Real Estate Foreclosures: Double-edge Sword or Heaven Sent?

By: Peter Conti

It's completely understandable...investing in real estate foreclosures can be irresistibly attractive. The lure of landing quick profits from 40% to 50% or more is enough to get anyone's attention! But if you're thinking about taking the foreclosure plunge it's prudent to proceed with caution.

You have a small bucket of factors that'll make the difference between experiencing the thrill of investor success, or the agony of foreclosure defeat. You need to have the right knowledge and walk in prepared.

If you're new to investing...lets start off simple.

Foreclosure is a legal process whereby a mortgage holder, such as a bank, takes over possession of a property due to default on the mortgage loan. In the US, some states have what's called, 'strict' foreclosures. This legality attempts to let the borrower have some time to make good on back payments. The borrower is given period of time to bring the debt current. Failing to do that, the title reverts to the lender.

You don't want to be in the middle of someone else's legal headaches.

And some advise to avoid offering any kind of legal rescue in exchange for part or whole ownership of the property. You absolutely MUST educate your self with accurate information from those with experience in this area. And there are ways to creatively help others solve their foreclosure problems with win-win methods.

In addition to accessing accurate legal information for your location, here are some other considerations for you...

Some legal foreclosure proceedings allow the borrower to have the 'right of redemption'. This gives them a finite period to 'cure the loan'. In other words to make back payments or strengthen their credit so they can reclaim title to and possession of their property.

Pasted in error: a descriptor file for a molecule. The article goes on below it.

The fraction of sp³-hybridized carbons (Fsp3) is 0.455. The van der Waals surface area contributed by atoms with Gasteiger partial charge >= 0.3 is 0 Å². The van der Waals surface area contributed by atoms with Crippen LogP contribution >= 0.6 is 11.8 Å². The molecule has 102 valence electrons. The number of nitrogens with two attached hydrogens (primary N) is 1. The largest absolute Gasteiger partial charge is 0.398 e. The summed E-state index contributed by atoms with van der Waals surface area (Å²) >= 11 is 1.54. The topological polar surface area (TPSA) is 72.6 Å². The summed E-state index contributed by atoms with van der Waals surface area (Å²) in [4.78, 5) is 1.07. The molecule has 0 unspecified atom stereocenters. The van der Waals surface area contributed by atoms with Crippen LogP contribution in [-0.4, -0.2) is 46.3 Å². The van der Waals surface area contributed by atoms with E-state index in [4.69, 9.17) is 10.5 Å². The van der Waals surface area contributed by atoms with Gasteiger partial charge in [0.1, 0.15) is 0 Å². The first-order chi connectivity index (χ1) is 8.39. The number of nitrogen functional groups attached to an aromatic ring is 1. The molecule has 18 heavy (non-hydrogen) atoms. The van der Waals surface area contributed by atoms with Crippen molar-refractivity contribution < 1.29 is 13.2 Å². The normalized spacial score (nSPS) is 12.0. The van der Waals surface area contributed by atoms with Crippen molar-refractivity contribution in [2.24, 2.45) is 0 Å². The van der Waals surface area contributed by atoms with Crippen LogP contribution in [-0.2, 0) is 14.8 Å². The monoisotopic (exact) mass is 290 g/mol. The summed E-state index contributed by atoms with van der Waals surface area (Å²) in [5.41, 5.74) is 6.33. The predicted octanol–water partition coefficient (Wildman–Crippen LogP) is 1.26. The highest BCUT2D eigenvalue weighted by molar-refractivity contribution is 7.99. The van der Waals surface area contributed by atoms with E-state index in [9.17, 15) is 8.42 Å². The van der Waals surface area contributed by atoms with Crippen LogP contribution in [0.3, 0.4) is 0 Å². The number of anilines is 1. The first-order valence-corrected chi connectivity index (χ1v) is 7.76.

You must be aware of critical clauses in their contract and get expert legal advice for your state or location.

But after the foreclosure is complete, or beyond question, you can create a plan to invest in the property. Some like to keep an eye out for deals in which a Notice of Default has been issued.

Then you have auctions on foreclosed property. These are quite common but still you need to do your due diligence. Never bid on a property without some first hand confirmation of its legal status and physical condition.

Here's why this is so important...

Auctioned foreclosures are sold 'as is'. Just like autos and other vehicles. And the difference with other property sales is there are no warranties or granting of title insurance.

A few things you should do at a minimum...

Arrange for a professional inspection to be performed. And you should do this even if you're an experienced investor. No property is totally free from minor defects and issues. You just want to be sure it doesn't need major repairs like a new roof, foundation repairs, or serious plumbing issues, etc.

On the other hand, if you're looking for a fixer-upper to flip then major repairs may be acceptable. Only you know about your strategies and available resources. If you're looking at major repairs, of course you should take those into consideration in your offer.

One other method of foreclosure investing is the REO, or Real Estate Owned. It's owned by the lender. REO's are properties that are auctioned but have not been sold. You can find some very good REO deals. But again you must exercise caution and do your homework!

Lastly...there's the 'short sale' foreclosure deal. In this situation the lender agrees to accept less money than is outstanding on the loan. You'll negotiate directly with the lender and come to terms. And all the due diligence cautions apply in this situation, as well.

Remember! Do your research. There are more considerations the wise foreclosure investor needs to consider. It's possible to specialize in this area and do very well. You just need to get the right education from someone who has successfully been there and done that.

Foreclosures
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